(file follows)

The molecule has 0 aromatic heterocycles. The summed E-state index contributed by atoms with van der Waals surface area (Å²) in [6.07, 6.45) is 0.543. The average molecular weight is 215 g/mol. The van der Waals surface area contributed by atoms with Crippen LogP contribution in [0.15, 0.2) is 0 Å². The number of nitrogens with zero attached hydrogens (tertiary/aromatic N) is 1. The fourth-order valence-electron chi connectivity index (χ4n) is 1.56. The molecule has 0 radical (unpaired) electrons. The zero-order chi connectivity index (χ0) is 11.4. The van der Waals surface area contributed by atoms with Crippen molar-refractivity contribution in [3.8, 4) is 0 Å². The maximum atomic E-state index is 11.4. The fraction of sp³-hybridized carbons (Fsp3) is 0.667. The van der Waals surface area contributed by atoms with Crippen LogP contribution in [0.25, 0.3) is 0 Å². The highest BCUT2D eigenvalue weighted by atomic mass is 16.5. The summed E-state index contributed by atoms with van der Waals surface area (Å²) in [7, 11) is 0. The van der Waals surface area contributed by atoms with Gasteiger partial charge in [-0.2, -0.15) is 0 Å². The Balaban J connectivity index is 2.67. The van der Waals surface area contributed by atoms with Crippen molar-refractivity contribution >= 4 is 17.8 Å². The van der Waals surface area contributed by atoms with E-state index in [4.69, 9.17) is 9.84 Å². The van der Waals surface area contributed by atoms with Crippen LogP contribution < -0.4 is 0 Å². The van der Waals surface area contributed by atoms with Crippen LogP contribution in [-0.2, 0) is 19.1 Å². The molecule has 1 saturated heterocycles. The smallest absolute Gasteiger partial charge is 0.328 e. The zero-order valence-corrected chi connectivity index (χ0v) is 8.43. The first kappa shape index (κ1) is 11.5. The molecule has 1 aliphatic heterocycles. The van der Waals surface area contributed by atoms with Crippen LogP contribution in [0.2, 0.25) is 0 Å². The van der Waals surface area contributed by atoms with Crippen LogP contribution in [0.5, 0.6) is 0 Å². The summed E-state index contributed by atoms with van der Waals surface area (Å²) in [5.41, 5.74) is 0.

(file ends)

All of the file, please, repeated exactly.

The molecule has 0 aromatic heterocycles. The summed E-state index contributed by atoms with van der Waals surface area (Å²) in [6.07, 6.45) is 0.543. The average molecular weight is 215 g/mol. The van der Waals surface area contributed by atoms with Crippen LogP contribution in [0.15, 0.2) is 0 Å². The number of nitrogens with zero attached hydrogens (tertiary/aromatic N) is 1. The fourth-order valence-electron chi connectivity index (χ4n) is 1.56. The molecule has 0 radical (unpaired) electrons. The zero-order chi connectivity index (χ0) is 11.4. The van der Waals surface area contributed by atoms with Crippen molar-refractivity contribution in [3.8, 4) is 0 Å². The maximum atomic E-state index is 11.4. The fraction of sp³-hybridized carbons (Fsp3) is 0.667. The van der Waals surface area contributed by atoms with Crippen LogP contribution in [0.25, 0.3) is 0 Å². The highest BCUT2D eigenvalue weighted by atomic mass is 16.5. The summed E-state index contributed by atoms with van der Waals surface area (Å²) in [7, 11) is 0. The van der Waals surface area contributed by atoms with Gasteiger partial charge in [-0.2, -0.15) is 0 Å². The Balaban J connectivity index is 2.67. The van der Waals surface area contributed by atoms with Crippen molar-refractivity contribution >= 4 is 17.8 Å². The van der Waals surface area contributed by atoms with E-state index in [4.69, 9.17) is 9.84 Å². The van der Waals surface area contributed by atoms with Crippen LogP contribution < -0.4 is 0 Å². The van der Waals surface area contributed by atoms with Crippen LogP contribution in [-0.2, 0) is 19.1 Å². The molecule has 1 saturated heterocycles. The smallest absolute Gasteiger partial charge is 0.328 e. The zero-order valence-corrected chi connectivity index (χ0v) is 8.43. The first kappa shape index (κ1) is 11.5. The molecule has 1 aliphatic heterocycles. The van der Waals surface area contributed by atoms with Crippen LogP contribution in [0.2, 0.25) is 0 Å². The van der Waals surface area contributed by atoms with Crippen LogP contribution in [0.5, 0.6) is 0 Å². The summed E-state index contributed by atoms with van der Waals surface area (Å²) in [5.41, 5.74) is 0.